Asus Z87-Expert
    Pros: (Single) Thunderbolt. Asus brand.
    Cons: No FireWire support. Single NIC. I don’t need or want WiFi, Bluetooth, or NFC. There is no mention of Lucid VirtuMVP support.

    Asus ROG motherboards
    Pros: ASUS brand.
    Cons: No FireWire support. All are single NIC. All of these have a TB_HEADER port if/when Asus releases their ThunderboltEX add-on card, we’ll get Thunderbolt support. People have been waiting for almost a year for this add-on card to be released for Asus Z77 and H77 boards. Rumor has it that there were problems with validation. Whether those problems are technical or political (aka profit-related) is up to anyone’s interpretation.

    Gigabyte Z87X-UD7 TH & Z87X-UD5 TH
    Pros: Both the Z87X-UD7 TH and Z87X-UD5 TH have dual Thunderbolt.
    Cons: No FireWire support. Both have a single Intel NIC. The wireless features are unneeded. dGPU Thunderbolt support hasn’t been clarified. The biggest issue is that neither is available at the moment.

    ASRock Z87 Extreme9/ac
    Pros: Dual Thunderbolt. Dual Intel NIC.
    Cons: No FireWire support. I need a rock-solid performer and ASRock, like any other brand, has its detractors. The problem is those detractors are mostly in my circle of tech friends so I’m hesitant to give it a try. The wireless options are useless to me. I can’t find it for immediate purchase anywhere.

    Supermicro C7Z87-OCE
    Pros: Supermicro reliability. Dual Intel NIC (with support for teaming!). Single Thunderbolt. FireWire. Supermicro support has confirmed this board supports CPU and memory overclocking. It also works with Intel XTU (Extreme Tuning Utility). It feels like they used Intel's reference design above. Supermicro also has a Xeon E3-1200v3 series board that looks just like this with Thunderbolt support.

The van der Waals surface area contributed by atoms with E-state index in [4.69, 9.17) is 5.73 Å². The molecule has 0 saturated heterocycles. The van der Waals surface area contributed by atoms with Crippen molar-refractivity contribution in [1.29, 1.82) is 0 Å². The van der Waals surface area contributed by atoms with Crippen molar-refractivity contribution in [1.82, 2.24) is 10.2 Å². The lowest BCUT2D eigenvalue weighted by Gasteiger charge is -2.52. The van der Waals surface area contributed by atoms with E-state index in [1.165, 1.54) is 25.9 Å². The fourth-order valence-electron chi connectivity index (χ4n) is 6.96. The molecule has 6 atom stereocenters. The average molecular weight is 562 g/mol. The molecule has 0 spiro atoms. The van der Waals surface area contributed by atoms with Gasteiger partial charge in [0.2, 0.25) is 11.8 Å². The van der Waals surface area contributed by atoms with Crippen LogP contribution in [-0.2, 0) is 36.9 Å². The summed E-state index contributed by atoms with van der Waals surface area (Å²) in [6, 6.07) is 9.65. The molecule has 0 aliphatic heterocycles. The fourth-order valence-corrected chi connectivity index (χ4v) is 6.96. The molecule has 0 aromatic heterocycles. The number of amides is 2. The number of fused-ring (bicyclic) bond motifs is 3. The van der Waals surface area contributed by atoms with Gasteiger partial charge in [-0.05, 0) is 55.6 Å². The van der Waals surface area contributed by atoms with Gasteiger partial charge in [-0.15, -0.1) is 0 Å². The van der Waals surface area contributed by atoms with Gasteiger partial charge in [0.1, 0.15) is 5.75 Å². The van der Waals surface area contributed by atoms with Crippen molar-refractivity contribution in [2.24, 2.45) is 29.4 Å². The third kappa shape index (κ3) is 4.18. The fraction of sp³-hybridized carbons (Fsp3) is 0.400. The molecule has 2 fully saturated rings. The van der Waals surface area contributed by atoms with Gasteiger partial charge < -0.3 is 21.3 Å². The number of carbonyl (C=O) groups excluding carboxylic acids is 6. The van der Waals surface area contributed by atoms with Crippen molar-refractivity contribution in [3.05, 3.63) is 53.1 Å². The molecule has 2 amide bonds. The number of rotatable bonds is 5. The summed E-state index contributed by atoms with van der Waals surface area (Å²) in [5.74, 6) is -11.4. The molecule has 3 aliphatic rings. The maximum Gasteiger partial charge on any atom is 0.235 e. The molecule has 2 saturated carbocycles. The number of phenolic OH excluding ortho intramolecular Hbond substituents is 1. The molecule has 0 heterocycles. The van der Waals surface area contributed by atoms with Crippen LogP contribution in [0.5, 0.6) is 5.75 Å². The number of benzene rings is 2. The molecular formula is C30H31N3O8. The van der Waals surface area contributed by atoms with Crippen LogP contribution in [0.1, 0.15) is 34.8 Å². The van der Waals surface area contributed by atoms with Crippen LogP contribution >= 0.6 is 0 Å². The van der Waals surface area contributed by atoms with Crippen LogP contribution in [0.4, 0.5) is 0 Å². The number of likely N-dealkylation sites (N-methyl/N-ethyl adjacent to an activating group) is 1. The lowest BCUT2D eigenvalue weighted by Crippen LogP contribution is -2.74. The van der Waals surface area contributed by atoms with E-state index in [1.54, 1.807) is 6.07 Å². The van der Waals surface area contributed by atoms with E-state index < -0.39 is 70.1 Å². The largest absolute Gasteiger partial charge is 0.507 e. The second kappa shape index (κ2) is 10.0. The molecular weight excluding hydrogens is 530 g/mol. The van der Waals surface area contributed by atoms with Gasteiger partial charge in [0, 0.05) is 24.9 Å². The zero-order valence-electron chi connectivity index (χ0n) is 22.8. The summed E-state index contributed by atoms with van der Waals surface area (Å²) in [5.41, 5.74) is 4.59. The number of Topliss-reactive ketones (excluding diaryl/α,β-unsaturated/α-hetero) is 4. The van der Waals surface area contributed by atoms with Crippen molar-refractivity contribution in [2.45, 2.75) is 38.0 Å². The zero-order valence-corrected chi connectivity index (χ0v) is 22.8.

Cons: Lucid VirtuMVP support isn't mentioned. Availability is an issue.

    EVGA
    I received an email yesterdat that EVGA has no plans on releasing a Thunderbolt-equipped Z87 motherboard but they could offer one in the future.

    As this point, no motherboard on this list is perfect.

    Quite frankly, I'm not sure why. Blaming poor Windows support is fine but it has to start somewhere. Could this be a perfect example of both the chicken and the egg problem in tech AND the fact that Apple's Thunderbolt push has failed to inspire the tech world to produce products? Either way, I'm stuck. At this point I'm leaning towards the Intel motherboard but if I give up Thunderbolt then there are a lot more options that I can buy today.
    Reply
  • mwildtech - Tuesday, June 04, 2013 - link

    I really like Asus boards, but this 80's gold stuff is killing me..... Reply
  • cyberguyz - Tuesday, June 04, 2013 - link

    Anand,

    Your mic seems a little bit directional. JJ is nice and loud, but half the time you are sounding like you are speaking from the back of the room.
    Reply
  • DLeRium - Tuesday, June 04, 2013 - link

    i kinda wish this was text for me to read, especially when at work. Reply
  • adityanag - Tuesday, June 04, 2013 - link

    If you turned the mic 90 degrees ( so the knobs faced you) the sound would be much better.. that mic sounds like it has a 120 degree field, and you (Anand) are sitting outside that.

    I'm sure people who know everything about that mic will now tell me how wrong I am :)
    Reply